According to last month's Regulatory Staff report, SCE&G applied nearly 22,000 weather-based adjustment factors to customers' bills between the program's launch in August 2010 and August 2013. Calculations are based on 19 different equations for different groups of customers, with each group having 20 separate billing cycles. So customers are billed differently even within the same category.
The agreement is a good deal for consumers, but concerns of bills spiking during a cold snap will continue, said Frank Knapp, president of the Small Business Chamber of Commerce and another petitioner. That's why the agreement promotes the budget billing option, he said.
"Especially this winter, I think we're going to have really cold weather and really high bills," Arnold said. "People have to be able to budget for variable bills. Budget billing is the way to do it."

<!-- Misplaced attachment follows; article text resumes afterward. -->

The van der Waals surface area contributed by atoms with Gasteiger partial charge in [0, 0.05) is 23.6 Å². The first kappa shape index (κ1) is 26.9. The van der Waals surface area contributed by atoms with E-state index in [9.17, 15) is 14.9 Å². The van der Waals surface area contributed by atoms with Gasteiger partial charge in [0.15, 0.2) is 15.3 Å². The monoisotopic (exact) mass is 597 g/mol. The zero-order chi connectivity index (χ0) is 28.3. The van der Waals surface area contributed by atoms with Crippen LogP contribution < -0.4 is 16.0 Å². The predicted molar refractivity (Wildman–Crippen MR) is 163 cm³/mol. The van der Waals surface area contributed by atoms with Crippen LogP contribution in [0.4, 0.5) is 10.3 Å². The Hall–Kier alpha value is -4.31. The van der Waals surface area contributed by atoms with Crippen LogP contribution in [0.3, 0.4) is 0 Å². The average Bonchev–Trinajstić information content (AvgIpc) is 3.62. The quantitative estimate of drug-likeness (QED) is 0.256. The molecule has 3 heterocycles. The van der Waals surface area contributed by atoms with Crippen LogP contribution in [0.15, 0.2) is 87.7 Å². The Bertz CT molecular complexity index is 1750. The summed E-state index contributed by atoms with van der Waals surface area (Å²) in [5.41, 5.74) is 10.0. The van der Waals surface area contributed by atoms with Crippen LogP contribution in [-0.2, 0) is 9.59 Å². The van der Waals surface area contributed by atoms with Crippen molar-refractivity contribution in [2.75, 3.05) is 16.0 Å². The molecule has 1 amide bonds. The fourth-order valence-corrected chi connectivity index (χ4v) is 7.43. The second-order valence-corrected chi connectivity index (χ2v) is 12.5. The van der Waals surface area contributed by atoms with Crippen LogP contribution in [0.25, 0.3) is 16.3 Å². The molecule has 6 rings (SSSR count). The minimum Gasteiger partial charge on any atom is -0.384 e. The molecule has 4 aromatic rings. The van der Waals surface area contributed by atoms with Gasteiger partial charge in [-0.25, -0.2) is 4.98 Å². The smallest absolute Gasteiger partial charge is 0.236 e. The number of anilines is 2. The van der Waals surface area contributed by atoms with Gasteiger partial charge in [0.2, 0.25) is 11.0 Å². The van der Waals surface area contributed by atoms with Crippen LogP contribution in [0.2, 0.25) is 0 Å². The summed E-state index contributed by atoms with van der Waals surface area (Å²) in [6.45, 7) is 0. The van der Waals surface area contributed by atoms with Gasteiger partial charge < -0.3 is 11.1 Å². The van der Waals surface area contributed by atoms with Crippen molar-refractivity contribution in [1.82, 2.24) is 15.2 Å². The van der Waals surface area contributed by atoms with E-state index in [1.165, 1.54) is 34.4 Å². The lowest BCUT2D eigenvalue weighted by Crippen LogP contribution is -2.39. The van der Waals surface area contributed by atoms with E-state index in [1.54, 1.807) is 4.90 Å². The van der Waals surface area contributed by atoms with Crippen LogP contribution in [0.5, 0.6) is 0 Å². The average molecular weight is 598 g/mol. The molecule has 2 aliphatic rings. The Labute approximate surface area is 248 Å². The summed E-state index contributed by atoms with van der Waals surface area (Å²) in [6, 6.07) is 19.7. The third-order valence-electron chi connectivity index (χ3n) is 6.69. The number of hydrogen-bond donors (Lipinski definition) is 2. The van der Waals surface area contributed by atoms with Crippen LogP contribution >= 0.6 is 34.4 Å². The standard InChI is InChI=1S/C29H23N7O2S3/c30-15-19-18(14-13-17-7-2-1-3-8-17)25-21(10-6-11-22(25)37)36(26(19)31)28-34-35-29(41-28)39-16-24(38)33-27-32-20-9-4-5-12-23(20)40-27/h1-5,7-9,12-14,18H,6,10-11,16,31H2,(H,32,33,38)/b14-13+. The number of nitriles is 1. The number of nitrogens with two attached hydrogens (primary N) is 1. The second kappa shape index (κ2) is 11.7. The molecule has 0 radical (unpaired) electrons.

The utility said customers overall have paid $25 million less over the last three years than what they would have without the adjustments. The state has not verified that number, and since the utility's not looking to recoup it from customers, there's no longer a need to attempt to do so, Scott said.The estimated savings to customers include a remaining $8.7 million balance resulting from what SCE&G calls an over-credit in the weather-based adjustments over several months in 2011.The billing error initially totaled nearly $14 million. But it has recovered some through subsequent adjustments, Boomhower said. It seeks to offset the rest through its interest rate swap contracts, which locked in low interest rates for future debt. The utility will not gain it by raising rates, it pledges in the petition.